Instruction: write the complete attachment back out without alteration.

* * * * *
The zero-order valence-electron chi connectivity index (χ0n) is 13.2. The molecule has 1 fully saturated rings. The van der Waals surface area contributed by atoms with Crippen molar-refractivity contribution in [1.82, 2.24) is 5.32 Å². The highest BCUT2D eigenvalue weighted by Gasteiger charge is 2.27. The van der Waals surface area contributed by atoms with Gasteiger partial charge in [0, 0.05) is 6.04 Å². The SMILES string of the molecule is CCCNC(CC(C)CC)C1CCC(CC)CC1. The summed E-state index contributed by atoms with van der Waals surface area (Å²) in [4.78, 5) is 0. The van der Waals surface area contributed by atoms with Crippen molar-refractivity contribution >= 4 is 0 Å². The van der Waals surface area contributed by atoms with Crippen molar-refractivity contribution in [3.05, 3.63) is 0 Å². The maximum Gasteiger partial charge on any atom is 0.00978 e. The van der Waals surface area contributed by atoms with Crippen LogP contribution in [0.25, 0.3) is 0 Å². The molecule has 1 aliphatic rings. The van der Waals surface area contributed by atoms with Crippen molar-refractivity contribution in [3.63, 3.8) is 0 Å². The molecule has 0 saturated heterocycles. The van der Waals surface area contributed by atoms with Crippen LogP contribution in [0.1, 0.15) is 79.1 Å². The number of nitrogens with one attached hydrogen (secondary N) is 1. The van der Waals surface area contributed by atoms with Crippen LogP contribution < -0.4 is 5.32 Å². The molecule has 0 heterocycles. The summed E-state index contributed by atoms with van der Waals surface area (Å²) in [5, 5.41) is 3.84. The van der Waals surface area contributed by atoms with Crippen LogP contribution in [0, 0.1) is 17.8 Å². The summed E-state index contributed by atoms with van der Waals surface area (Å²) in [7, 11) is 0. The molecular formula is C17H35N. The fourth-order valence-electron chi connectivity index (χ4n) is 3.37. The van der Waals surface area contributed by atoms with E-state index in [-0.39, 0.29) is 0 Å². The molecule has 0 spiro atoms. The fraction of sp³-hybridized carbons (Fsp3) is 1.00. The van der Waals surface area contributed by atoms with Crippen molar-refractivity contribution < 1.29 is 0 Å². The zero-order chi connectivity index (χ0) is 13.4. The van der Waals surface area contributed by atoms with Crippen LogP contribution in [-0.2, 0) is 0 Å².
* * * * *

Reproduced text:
The zero-order valence-electron chi connectivity index (χ0n) is 13.2. The molecule has 1 fully saturated rings. The van der Waals surface area contributed by atoms with Crippen molar-refractivity contribution in [1.82, 2.24) is 5.32 Å². The highest BCUT2D eigenvalue weighted by Gasteiger charge is 2.27. The van der Waals surface area contributed by atoms with Gasteiger partial charge in [0, 0.05) is 6.04 Å². The SMILES string of the molecule is CCCNC(CC(C)CC)C1CCC(CC)CC1. The summed E-state index contributed by atoms with van der Waals surface area (Å²) in [4.78, 5) is 0. The van der Waals surface area contributed by atoms with Crippen molar-refractivity contribution >= 4 is 0 Å². The van der Waals surface area contributed by atoms with Crippen molar-refractivity contribution in [3.05, 3.63) is 0 Å². The maximum Gasteiger partial charge on any atom is 0.00978 e. The van der Waals surface area contributed by atoms with Crippen LogP contribution in [0.25, 0.3) is 0 Å². The molecule has 1 aliphatic rings. The van der Waals surface area contributed by atoms with Crippen molar-refractivity contribution in [3.63, 3.8) is 0 Å². The molecule has 0 saturated heterocycles. The van der Waals surface area contributed by atoms with Crippen LogP contribution in [0.1, 0.15) is 79.1 Å². The number of nitrogens with one attached hydrogen (secondary N) is 1. The van der Waals surface area contributed by atoms with Crippen LogP contribution < -0.4 is 5.32 Å². The molecule has 0 heterocycles. The summed E-state index contributed by atoms with van der Waals surface area (Å²) in [5, 5.41) is 3.84. The van der Waals surface area contributed by atoms with Crippen LogP contribution in [0, 0.1) is 17.8 Å². The summed E-state index contributed by atoms with van der Waals surface area (Å²) in [7, 11) is 0. The molecular formula is C17H35N. The fourth-order valence-electron chi connectivity index (χ4n) is 3.37. The van der Waals surface area contributed by atoms with E-state index in [-0.39, 0.29) is 0 Å². The molecule has 0 spiro atoms. The fraction of sp³-hybridized carbons (Fsp3) is 1.00. The van der Waals surface area contributed by atoms with Crippen molar-refractivity contribution < 1.29 is 0 Å². The zero-order chi connectivity index (χ0) is 13.4. The van der Waals surface area contributed by atoms with Crippen LogP contribution in [-0.2, 0) is 0 Å².